Mapping the best places to plant trees could help to combat climate change
[Mar. 11, 2021: Cell Press]
Reforestation could help to combat climate change, but whether and where to plant trees is a complex choice with many conflicting factors. To combat this problem, researchers reporting in the journal One Earth on December 18 have created the Reforestation Hub, an interactive map of reforestation opportunity in the United States. The tool will help foresters, legislators, and natural resource agency staff weigh the options while developing strategies to restore lost forests.
"Often the information we need to make informed decisions about where to deploy reforestation already exists, it's just scattered across a lot of different locations," says author Susan Cook-Patton, a Senior Forest Restoration Scientist at the Nature Conservancy. "Not everybody has the computer science experience to delve into the raw data, so we tried to bring this information together to develop a menu of options for reforestation, allowing people to choose what they would like to see in their community, state, or nation."
The culmination of these efforts is the Reforestation Hub, a web-based interactive map that color-codes individual counties by reforestation opportunity or level of potential for successful reforestation. And the results show that there is a great deal of reforestation opportunity in the United States.
"There are up to 51.6 million hectares (about 200,000 square miles) of opportunity to restore forest across the United States after excluding productive cropland and other places where trees are infeasible," she says. "Those additional forested areas could absorb the emissions equivalent to all the personal vehicles in California, Texas, and New York combined."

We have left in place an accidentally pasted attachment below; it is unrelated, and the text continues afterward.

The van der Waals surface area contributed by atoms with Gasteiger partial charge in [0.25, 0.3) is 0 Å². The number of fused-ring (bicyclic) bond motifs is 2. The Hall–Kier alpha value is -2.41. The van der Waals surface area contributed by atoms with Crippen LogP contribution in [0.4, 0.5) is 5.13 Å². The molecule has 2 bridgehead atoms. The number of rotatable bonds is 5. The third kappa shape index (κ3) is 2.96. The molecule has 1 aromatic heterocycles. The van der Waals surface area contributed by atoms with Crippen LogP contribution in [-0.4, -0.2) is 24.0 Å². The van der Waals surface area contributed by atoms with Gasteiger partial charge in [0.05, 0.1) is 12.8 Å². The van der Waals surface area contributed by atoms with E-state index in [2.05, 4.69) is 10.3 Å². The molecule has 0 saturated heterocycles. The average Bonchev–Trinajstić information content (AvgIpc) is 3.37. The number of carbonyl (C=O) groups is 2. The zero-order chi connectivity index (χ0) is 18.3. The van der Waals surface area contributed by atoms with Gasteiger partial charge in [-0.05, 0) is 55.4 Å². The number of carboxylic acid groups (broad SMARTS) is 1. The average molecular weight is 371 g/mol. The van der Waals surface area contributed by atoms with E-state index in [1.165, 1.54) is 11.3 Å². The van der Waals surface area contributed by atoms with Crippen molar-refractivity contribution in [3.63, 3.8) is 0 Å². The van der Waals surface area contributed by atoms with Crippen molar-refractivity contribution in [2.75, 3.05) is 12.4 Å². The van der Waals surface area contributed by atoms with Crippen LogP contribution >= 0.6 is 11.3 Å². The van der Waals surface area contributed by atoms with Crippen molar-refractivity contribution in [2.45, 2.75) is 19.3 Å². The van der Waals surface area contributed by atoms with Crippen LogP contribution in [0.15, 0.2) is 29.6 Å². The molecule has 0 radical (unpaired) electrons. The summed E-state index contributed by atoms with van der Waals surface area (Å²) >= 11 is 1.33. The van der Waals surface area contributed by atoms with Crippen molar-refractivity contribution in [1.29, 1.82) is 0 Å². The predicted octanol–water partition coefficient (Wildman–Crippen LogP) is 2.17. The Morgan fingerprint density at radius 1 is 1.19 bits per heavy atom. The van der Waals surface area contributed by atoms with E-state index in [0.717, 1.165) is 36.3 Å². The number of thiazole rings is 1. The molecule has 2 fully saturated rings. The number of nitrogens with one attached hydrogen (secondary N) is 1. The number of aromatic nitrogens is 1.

In addition to quantifying the amount of land that could yield viable forests, the Hub also identifies trends in how this opportunity is distributed throughout the country.
"While there's no single best place to restore forest cover, we did find a particularly high density of opportunity in the Southeastern United States," says Cook-Patton. "This is a region where carbon accumulation rates are high, costs are low, and there is a lot of opportunity to achieve multiple benefits like creating habitats for biodiversity, improving water quality, and climate mitigation."
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The map also quantifies the acreage of 10 individual opportunity classes—or categories based on land ownership and quality. Some of these include pastures, post-burn lands, and floodplains. "The choice to plant trees really depends on what people want out of the landscape, whether it's controlling flood waters, improving urban environments, or recovering forests after a fire," she says.
The researchers hope to create similar maps for other countries, an important next step for combating the global problem of climate change.
"We have about a decade to get climate change in check," Cook-Patton says, "and I am excited about the potential for this study to help accelerate decisions to invest in reforestation as a climate solution."
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